Plethor X’s stark dance tracks will kill the colonizer in your head

Plethor X: Giovanni Isgrò (left) and Jermay Michael Gabriel. Photo by Jo Fenz.


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The power of dance music to distract us from our psychological wounds is well established. But Plethor X’s hard-hitting, heady creations are anything but escapist. Instead, Italian sound designer Giovanni Isgrò and Jermay Michael Gabriel — an “Italian-Ethiopian-Eritrean trans-disciplinary artist and curator,” according to an online bio — engage critically with East Africa’s colonial history while simultaneously imagining a united and utopian future for a region deeply scarred by European exploitation.

Neither do Isgrò and Gabriel, who are both currently based in Milan, shy away from their own ingrained Eurocentrism. Rather, according to a de facto mission statement for their debut EP — What U Mean, out now via OOH-sounds — they “conspire against [it], regurgitating it from within.”

Track two, “Negro,” for instance, kicks off with a common-sense but comically rendered (through repetition, various vocal effects, and a flatulent techno rhythm) admonition not to use the n-word. The sampled vocalist then proceeds to recite almost every conceivable permutation of the n-word as the underlying beat grows steadily less silly and more infectious. If white listeners catch themselves nodding along to it and feel immediately guilty, the song is working.

Plethor X’s stark dance tracks will kill the colonizer in your head

Plethor X. Photo by Jo Fenz.


What U Mean comprises five original songs, followed on its digital version by four remixes of its opening track, “Bet.” In its original format, “Bet” is based around a gqom-inspired arrangement that subs out the South African style’s signature four-on-the-floor rhythms for glitchy, unpredictable percussion. Entering this spartan setting with admirable ease, Bologna-based Eritrean artist Muna Mussie recites fragments of Tigrinya nursery rhymes, her voice a calming presence in the melee rather than a separate entity anointing the instrumental from above. As the track approaches its final destination, though, these fragments begin to break up into even smaller shards, as sporadic and jittery as the rest of the mix.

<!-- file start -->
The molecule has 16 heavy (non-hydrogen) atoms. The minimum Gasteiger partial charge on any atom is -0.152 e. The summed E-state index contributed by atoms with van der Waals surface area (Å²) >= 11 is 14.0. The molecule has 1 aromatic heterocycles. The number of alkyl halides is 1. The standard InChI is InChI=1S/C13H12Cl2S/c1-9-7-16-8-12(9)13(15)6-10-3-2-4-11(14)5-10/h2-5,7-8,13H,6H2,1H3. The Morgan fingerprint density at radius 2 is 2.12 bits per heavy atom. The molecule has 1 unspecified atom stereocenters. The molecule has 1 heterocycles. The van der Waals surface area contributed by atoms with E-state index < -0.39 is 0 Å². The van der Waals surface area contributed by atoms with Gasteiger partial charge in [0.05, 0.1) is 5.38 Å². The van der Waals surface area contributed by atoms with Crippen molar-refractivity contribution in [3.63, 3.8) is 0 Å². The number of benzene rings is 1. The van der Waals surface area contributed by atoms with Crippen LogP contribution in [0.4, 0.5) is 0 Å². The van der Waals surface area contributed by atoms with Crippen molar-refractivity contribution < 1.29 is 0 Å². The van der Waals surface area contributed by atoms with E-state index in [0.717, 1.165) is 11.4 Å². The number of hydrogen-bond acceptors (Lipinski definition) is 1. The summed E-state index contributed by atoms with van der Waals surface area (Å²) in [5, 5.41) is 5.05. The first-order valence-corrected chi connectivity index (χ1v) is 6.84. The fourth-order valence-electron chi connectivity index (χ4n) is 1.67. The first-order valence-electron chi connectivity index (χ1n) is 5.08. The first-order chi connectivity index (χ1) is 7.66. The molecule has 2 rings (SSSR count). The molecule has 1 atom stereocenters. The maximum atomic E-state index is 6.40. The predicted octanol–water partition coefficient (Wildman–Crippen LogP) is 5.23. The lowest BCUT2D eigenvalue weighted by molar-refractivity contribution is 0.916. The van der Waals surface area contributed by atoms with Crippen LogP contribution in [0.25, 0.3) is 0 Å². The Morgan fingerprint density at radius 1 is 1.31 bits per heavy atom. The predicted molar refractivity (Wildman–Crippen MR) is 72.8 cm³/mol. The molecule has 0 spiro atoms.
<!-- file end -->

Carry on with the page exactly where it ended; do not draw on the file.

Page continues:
Its four remixes — each by an artist affiliated with OOH-sounds, a Florentine “soft noise” label we profiled last month — manipulate the initial audio in distinct ways: Losssy’s and WE​Ƚ​∝​KER’s renditions both emphasize the track’s spaciness, slowing the pace and injecting either statically charged negative space (in Losssy’s case, appropriately) or traces of tonality (in WE​Ƚ​∝​KER’s) into the gaps. And nobile’s and Glass’s versions both speed up their source material, but nobile’s take evokes the fluttering sensation of a panic attack’s onset, whereas Glass’s could conceivably do very well on certain dimly lit dance floors just before sunrise.

Plethor X’s stark dance tracks will kill the colonizer in your head

Giovanni Isgrò. Photo by Jo Benz.


Plethor X’s stark dance tracks will kill the colonizer in your head

Jermay Michael Gabriel. Photo by Jo Benz.


Following “Negro,” the record moves to its title track: a bass-heavy, minimalist, footwork-adjacent bop that’s much easier — and less problematic — to dance to. But it’s on the next song, “FENDIKA,” that the project reaches its emotional peak. Featuring shapeshifting, globally minded, Milan-based producer Simone Trabucchi (STILL) and a manic masinko melody, the track blends elements of singeli with a hyperactive strain of dancehall, once again building a sonic bridge between Africa and its diaspora.

“Kifu,” the EP’s final song (excluding the remixes), returns the record to its mutedly frantic register. The track’s high-BPM tempo and deranged embellishments do little to distract the listener from its clipping sub-bass, which drags you into the black-hole center of the song’s chaotic galaxy, collapsing your neural pathways and disconnecting your cortex from the interior of your brain until all you can feel is the pulse.